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Bright Eyes Kids in Westchase Fl

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Retinoblastoma

Help Us Fight Children’s Cancer

Even children get eye cancer. Twice in my career I have seen ocular cancer. One was a case of choroidal melonoma in an adult. One was a case of retinoblastoma – a rare but serious type of cancer that if not detected and treated is fatal by age 5. Fortunately, in both cases, the cancer didn’t spread to any other part of the body, but the eye had to be removed (called enucleation). And they are at greater risk of cancer for the rest of their lives.

Obviously, cancer is a horrible thing for anyone to go through. But it is especially awful for the youngest patients who have not had the opportunity to experience many healthy years of life and do not understand what is happening.

On March 31st, I will be running the Warrior Dash. It is a 5K race. In the mud. Over Walls. Under fences. Through rings of fire. As part of the race, my friend, George Lopez, and I have pledged to raise money for St. Jude Children’s Research Hospital. The mission of St. Jude’s is to find cures, and means of prevention, for pediatric catastrophic diseases through research and treatment. No child is denied treatment based on race, religion or a family’s ability to pay.

To support St. Jude Children’s Research Hospital we are fundraising in two ways:

  1. For every pair of sunglasses we sell between now and the end of March, we will donate $5.00 towards the St. Jude’s Goal.
  2. We are asking for donations from our friends, colleagues, family, and patients. Simply click on the “Give Now” Button below.

Thank you for your support. You can track our progress here.

Dr. Nate

Nathan Bonilla-Warford, OD

Girl’s Life Saved Due to Facebook Photo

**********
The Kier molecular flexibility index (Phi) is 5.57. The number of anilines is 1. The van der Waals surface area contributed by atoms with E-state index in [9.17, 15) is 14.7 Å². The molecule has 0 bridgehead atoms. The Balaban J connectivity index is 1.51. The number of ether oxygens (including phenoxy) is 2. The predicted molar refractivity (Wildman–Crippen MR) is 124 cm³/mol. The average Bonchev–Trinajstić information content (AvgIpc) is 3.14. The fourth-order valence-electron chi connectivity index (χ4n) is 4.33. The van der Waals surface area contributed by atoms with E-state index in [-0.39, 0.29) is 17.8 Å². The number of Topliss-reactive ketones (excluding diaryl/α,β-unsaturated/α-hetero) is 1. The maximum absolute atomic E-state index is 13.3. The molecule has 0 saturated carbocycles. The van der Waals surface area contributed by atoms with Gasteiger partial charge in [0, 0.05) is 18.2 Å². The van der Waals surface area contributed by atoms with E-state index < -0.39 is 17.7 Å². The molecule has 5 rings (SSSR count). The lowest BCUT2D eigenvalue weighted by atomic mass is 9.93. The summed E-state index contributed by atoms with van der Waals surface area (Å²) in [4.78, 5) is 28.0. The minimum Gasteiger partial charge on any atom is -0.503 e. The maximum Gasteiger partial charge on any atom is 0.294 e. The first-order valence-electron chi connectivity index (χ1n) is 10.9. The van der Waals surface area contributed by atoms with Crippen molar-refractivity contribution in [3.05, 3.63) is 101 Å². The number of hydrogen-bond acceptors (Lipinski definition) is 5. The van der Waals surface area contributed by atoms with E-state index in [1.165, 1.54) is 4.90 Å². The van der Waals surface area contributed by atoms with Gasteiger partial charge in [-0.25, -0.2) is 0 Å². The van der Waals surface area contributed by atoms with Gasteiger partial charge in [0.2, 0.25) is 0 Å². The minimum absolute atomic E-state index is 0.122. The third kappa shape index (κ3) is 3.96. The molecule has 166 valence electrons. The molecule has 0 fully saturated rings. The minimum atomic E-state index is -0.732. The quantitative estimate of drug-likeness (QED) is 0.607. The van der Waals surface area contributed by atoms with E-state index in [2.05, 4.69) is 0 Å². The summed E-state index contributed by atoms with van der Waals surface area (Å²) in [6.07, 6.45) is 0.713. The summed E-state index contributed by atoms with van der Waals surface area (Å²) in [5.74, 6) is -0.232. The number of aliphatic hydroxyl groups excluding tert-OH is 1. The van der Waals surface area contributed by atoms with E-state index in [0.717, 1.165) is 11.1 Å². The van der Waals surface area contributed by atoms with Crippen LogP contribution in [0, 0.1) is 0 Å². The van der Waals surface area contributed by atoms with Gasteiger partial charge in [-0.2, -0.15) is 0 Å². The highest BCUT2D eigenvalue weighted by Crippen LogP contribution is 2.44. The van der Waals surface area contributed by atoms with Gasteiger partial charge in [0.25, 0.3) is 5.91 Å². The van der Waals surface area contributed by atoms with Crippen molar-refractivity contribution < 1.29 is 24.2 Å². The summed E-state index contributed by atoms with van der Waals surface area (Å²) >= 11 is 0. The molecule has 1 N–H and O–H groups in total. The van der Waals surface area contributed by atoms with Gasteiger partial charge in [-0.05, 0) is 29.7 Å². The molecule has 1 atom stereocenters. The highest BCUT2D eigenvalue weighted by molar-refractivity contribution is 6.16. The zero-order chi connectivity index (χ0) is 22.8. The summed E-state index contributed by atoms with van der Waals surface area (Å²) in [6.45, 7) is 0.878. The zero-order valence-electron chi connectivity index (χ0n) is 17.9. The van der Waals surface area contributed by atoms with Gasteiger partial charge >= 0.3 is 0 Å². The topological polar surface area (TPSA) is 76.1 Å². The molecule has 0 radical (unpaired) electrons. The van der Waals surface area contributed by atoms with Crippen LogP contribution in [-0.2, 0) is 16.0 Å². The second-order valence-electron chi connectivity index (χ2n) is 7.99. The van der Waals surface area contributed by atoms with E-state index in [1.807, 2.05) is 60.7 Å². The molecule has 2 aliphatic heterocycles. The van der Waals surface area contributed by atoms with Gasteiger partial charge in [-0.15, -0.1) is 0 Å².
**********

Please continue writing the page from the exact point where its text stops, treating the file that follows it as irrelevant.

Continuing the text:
This is a great example of how the tools of social media can have very significant real-world positive effects.

Retinoblastoma is a very serious eye cancer. It only affects children. This is because its kills everyone who has it by five years of age. Because the eyes are connected directly with the brain, the cancer takes over the eye, then the brain and continues to spread until the victim dies.

Surprisingly, most retinobastoma is not found by a pediatrician or eye doctor, but by a friend or family member who sees something wrong with the child’s eyes. Usually this is either a white-look pupil or an eye turn.

Recently the Daily Mail newspaper in England reported this exact scenario: A friend did see a problem with 2 year old Grace’s eyes. It turned out to be retinoblastoma, which was successfully treated. But here is the twist: the friend, a nurse, saw the problem via a photo on Facebook.

In addition to the fantastic result for Grace, there are two other points here. The first is that social media will continue to help improve education and medical care over time and this is an early example. The second is that thorough, early eye exams are a good idea. The American Optometric Association recommends exams at 6 months of age, three years of age, and before kindergarten. The InfantSEE program supports this by providing no-cost eye exams to patients between the ages of 6 and 12 months.

If you have a young child, be sure to schedule an appointment with your optometrist. You never know what problems might be found.

Dr. Nate

Nathan Bonilla-Warford, OD
Bright Eyes Family Vision Care
Located in the Westchase area of Tampa.

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